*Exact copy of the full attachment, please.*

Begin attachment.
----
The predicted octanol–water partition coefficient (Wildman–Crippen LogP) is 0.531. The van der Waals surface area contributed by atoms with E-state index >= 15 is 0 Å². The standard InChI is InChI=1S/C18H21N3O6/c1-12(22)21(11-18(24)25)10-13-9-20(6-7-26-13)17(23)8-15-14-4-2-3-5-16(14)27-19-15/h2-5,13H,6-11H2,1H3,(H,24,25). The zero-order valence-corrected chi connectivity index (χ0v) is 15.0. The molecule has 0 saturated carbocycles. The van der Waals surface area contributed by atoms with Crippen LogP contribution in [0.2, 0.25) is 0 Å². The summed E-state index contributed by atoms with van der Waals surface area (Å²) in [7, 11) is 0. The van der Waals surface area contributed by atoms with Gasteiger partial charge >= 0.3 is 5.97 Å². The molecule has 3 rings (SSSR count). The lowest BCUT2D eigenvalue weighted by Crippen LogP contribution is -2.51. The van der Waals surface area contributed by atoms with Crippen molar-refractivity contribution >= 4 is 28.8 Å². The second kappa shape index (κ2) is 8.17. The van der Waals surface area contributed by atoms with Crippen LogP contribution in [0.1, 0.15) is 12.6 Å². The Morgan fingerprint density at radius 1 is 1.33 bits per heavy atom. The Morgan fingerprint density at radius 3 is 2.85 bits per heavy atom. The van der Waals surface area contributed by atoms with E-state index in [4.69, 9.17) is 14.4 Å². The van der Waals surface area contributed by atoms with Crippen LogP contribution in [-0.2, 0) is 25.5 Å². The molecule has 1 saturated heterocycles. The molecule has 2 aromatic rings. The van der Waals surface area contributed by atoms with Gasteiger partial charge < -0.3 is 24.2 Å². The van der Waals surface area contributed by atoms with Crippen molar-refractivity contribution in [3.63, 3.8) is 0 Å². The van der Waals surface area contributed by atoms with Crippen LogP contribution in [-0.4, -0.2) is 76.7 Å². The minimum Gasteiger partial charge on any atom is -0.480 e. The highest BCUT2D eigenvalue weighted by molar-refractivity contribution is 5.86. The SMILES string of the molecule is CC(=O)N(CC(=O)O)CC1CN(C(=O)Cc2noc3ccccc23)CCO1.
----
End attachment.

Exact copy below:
The predicted octanol–water partition coefficient (Wildman–Crippen LogP) is 0.531. The van der Waals surface area contributed by atoms with E-state index >= 15 is 0 Å². The standard InChI is InChI=1S/C18H21N3O6/c1-12(22)21(11-18(24)25)10-13-9-20(6-7-26-13)17(23)8-15-14-4-2-3-5-16(14)27-19-15/h2-5,13H,6-11H2,1H3,(H,24,25). The zero-order valence-corrected chi connectivity index (χ0v) is 15.0. The molecule has 0 saturated carbocycles. The van der Waals surface area contributed by atoms with Crippen LogP contribution in [0.2, 0.25) is 0 Å². The summed E-state index contributed by atoms with van der Waals surface area (Å²) in [7, 11) is 0. The van der Waals surface area contributed by atoms with Gasteiger partial charge >= 0.3 is 5.97 Å². The molecule has 3 rings (SSSR count). The lowest BCUT2D eigenvalue weighted by Crippen LogP contribution is -2.51. The van der Waals surface area contributed by atoms with Crippen molar-refractivity contribution >= 4 is 28.8 Å². The second kappa shape index (κ2) is 8.17. The van der Waals surface area contributed by atoms with Crippen LogP contribution in [0.1, 0.15) is 12.6 Å². The Morgan fingerprint density at radius 1 is 1.33 bits per heavy atom. The Morgan fingerprint density at radius 3 is 2.85 bits per heavy atom. The van der Waals surface area contributed by atoms with E-state index in [4.69, 9.17) is 14.4 Å². The van der Waals surface area contributed by atoms with Crippen LogP contribution in [-0.2, 0) is 25.5 Å². The molecule has 1 saturated heterocycles. The molecule has 2 aromatic rings. The van der Waals surface area contributed by atoms with Gasteiger partial charge < -0.3 is 24.2 Å². The van der Waals surface area contributed by atoms with Crippen molar-refractivity contribution in [3.63, 3.8) is 0 Å². The van der Waals surface area contributed by atoms with Crippen LogP contribution in [-0.4, -0.2) is 76.7 Å². The minimum Gasteiger partial charge on any atom is -0.480 e. The highest BCUT2D eigenvalue weighted by molar-refractivity contribution is 5.86. The SMILES string of the molecule is CC(=O)N(CC(=O)O)CC1CN(C(=O)Cc2noc3ccccc23)CCO1.